Measuring statistics and providing real-time answers to economic questions has been difficult for researchers who are eager to contribute to the immigration debate in California and the rest of the country. Assessing the role that immigrants play in the U.S. workforce, and the economy, has involved analysis of a wide range of sources, and results often seem inconclusive. Gathering information from government databases may be a way to decipher some of the answers.
A husband and wife team has conducted their research by analyzing U.S. Census Bureau data, which indicates that the percentage of immigrant entrepreneurs was 28 percent in 2008, an 11 percent increase over 1995. The growth of firms begun by immigrants tends to be inferior for those who moved to the United States as adults, as opposed to those who came as children.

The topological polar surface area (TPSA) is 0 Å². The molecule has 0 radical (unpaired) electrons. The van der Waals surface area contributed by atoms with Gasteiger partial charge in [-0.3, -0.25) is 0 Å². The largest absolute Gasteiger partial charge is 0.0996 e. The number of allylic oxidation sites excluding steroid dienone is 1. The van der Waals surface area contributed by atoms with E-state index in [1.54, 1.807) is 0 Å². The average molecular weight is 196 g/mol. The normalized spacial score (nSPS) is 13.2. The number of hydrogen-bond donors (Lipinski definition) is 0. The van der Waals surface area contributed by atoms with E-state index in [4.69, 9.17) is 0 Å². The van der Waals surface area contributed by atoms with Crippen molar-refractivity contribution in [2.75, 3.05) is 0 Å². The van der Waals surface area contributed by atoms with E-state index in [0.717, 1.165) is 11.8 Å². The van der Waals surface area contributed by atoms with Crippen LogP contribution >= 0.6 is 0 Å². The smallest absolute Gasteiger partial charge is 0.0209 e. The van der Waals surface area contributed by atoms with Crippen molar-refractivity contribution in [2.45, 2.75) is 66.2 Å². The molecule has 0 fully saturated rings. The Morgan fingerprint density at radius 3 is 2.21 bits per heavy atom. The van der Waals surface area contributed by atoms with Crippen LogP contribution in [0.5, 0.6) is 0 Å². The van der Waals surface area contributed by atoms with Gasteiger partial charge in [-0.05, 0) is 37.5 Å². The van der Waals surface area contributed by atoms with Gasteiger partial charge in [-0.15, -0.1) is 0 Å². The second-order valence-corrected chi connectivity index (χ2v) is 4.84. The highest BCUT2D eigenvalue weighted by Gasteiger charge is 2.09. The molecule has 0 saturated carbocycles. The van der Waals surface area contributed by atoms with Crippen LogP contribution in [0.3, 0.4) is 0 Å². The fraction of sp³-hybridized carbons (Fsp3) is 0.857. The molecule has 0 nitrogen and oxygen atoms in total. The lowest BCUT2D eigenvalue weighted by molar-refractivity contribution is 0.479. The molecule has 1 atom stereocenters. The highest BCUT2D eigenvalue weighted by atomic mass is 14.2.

Roughly 15 percent of the U.S. population is made up of immigrants, but they represent about 24 percent of the entrepreneurs in the country, their study shows. The information comes from the Longitudinal Employer Household Database, and this collection of data includes details about employers and employees, and spans the years between 1992 and 2011. It is gathered from quarterly payroll filings at the state level, and includes 200 million Americans.
The U.S. Citizenship and Immigration Services provides many avenues for foreign nationals and their families to move to the United States. An attorney who is familiar with California and U.S. immigration laws may be able to help a person to determine which route would be the most effective and allow him or her to have the best chance of success in this country.
Source: Forbes, “One Quarter Of Entrepreneurs In The United States Are Immigrants,” Michael Blanding, Aug. 31, 2016